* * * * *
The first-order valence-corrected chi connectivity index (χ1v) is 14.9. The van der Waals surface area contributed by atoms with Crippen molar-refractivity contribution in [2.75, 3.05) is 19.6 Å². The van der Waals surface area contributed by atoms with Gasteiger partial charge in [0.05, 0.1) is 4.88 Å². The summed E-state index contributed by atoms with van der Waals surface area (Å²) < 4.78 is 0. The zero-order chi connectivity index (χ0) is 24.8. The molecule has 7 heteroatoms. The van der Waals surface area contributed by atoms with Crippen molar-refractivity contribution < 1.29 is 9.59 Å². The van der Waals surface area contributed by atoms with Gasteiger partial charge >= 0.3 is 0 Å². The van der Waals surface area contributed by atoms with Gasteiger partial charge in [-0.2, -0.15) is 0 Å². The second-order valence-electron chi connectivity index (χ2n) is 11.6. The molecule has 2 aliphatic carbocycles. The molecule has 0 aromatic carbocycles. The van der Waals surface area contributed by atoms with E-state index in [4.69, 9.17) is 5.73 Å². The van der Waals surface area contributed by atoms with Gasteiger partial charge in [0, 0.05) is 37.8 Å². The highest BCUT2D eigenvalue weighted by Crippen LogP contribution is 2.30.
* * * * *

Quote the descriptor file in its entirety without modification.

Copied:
The first-order valence-corrected chi connectivity index (χ1v) is 14.9. The van der Waals surface area contributed by atoms with Crippen molar-refractivity contribution in [2.75, 3.05) is 19.6 Å². The van der Waals surface area contributed by atoms with Gasteiger partial charge in [0.05, 0.1) is 4.88 Å². The summed E-state index contributed by atoms with van der Waals surface area (Å²) < 4.78 is 0. The zero-order chi connectivity index (χ0) is 24.8. The molecule has 7 heteroatoms. The van der Waals surface area contributed by atoms with Crippen molar-refractivity contribution < 1.29 is 9.59 Å². The van der Waals surface area contributed by atoms with Gasteiger partial charge >= 0.3 is 0 Å². The van der Waals surface area contributed by atoms with Gasteiger partial charge in [-0.2, -0.15) is 0 Å². The second-order valence-electron chi connectivity index (χ2n) is 11.6. The molecule has 2 aliphatic carbocycles. The molecule has 0 aromatic carbocycles. The van der Waals surface area contributed by atoms with E-state index in [4.69, 9.17) is 5.73 Å². The van der Waals surface area contributed by atoms with Gasteiger partial charge in [0, 0.05) is 37.8 Å². The highest BCUT2D eigenvalue weighted by Crippen LogP contribution is 2.30.